Training records - signatures

Is there a requirement that training records be signed by the individual to indicate that they attended the training? I can’t find anything specifically in the regulations that requires a signature, attendance log may or may not be signed as a matter of course, but I don’t see a specific requirement. There’s there logical or common sense approach “of course a record must be signed”, but I don’t find that argument to be logical or of common sense.

Thanks for your thoughts

What you’re doing is using training records to show compliance to 820.20(b)(2) and 820.25. Thus, the training records become quality records and you’d be expected to show that they have a certain level of integrity; i.e., the HR manager didn’t just dump a bunch of training records in the files to cover themselves. Obviously the best way is to have the trainee sign something indicating they participated in the training. If you define a different way that maintains the integrity of the record and you can defend it, you might raise some eyebrows but you shouldn’t be prevented from doing so.

Many times, companies have policy that dictates trainees sign something so ensure that whatever you do, you comply with internal policies.

Just to play it out a little more, the trend (with auditors / inspectors) is that just having a training record is not sufficient to show competence. A method to address this is to have the trainer give the trainee some kind of competence assessment at the end of the training. This could be through a quiz, an exercise, or interview. To ensure integrity of the assertion of competence, the trainer (or tester) should also sign attesting to the competence achieved.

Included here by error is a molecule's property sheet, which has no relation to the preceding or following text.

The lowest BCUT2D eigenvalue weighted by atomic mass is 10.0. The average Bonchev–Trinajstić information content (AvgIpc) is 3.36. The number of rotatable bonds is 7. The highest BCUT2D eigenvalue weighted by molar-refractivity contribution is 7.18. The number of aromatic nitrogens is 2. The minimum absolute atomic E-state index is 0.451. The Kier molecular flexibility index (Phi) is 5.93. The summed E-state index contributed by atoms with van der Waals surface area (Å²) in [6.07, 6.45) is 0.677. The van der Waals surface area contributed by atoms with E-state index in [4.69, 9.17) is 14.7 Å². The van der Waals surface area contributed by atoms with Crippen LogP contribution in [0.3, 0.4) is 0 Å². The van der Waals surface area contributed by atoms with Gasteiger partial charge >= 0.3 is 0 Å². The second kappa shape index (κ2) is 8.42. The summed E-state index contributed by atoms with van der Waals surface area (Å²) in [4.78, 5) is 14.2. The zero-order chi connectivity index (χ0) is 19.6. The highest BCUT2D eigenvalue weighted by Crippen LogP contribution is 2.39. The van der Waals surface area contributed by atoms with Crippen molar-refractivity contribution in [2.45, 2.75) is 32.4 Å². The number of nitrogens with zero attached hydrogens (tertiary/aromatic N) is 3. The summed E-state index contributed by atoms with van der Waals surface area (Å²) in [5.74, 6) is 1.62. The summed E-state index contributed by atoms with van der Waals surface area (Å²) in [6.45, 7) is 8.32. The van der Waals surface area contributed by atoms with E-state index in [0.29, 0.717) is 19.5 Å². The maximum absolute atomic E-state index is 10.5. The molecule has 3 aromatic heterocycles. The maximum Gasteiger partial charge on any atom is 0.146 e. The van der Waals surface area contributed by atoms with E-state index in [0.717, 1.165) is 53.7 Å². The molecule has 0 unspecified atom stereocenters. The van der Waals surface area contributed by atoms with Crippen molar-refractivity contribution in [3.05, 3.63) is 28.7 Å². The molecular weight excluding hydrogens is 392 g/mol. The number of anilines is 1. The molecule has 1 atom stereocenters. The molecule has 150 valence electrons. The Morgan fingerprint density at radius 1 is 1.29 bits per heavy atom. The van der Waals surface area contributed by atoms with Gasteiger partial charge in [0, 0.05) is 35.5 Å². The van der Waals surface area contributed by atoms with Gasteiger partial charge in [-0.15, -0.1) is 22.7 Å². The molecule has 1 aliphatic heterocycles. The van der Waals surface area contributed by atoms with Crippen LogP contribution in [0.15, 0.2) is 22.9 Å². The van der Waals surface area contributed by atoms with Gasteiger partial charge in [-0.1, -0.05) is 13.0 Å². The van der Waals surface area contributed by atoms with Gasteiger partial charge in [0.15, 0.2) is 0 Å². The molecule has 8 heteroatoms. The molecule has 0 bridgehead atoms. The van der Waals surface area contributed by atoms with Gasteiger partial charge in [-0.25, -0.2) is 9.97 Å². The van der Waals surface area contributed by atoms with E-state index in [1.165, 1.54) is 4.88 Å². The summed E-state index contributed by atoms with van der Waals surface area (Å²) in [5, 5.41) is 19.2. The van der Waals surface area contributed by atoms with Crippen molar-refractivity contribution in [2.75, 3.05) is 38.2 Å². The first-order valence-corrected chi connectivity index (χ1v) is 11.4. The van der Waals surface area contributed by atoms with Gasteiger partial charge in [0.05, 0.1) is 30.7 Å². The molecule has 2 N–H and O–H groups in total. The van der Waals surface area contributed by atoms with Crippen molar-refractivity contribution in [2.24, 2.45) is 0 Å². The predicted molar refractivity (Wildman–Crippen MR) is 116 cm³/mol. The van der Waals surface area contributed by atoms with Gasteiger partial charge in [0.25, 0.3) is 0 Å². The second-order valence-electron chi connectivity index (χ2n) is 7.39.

[COLOR="#000000"]WHO guidance:
6.3.2 Employee-training record
This is a record of the history of the training and results obtained for each employee,which will detail the kind of training received, the date, and the names and signatures of the trainer and the trainee.

Managers and supervisors need to be trained in their responsibilities under GMPs and good laboratory practice (GLPs) for non-clinical studies. This includes knowing what their signature means from a legal perspective. High-level managers must understand the consequences of negligence, for example. If a serious quality problem occurs or if a serious problem exists in clinical trials, and it is later discovered that a manager was negligent in following the law or in directing others to follow the law, then he or she can be sent to prison, or the facility or the study can be shut down .[/color]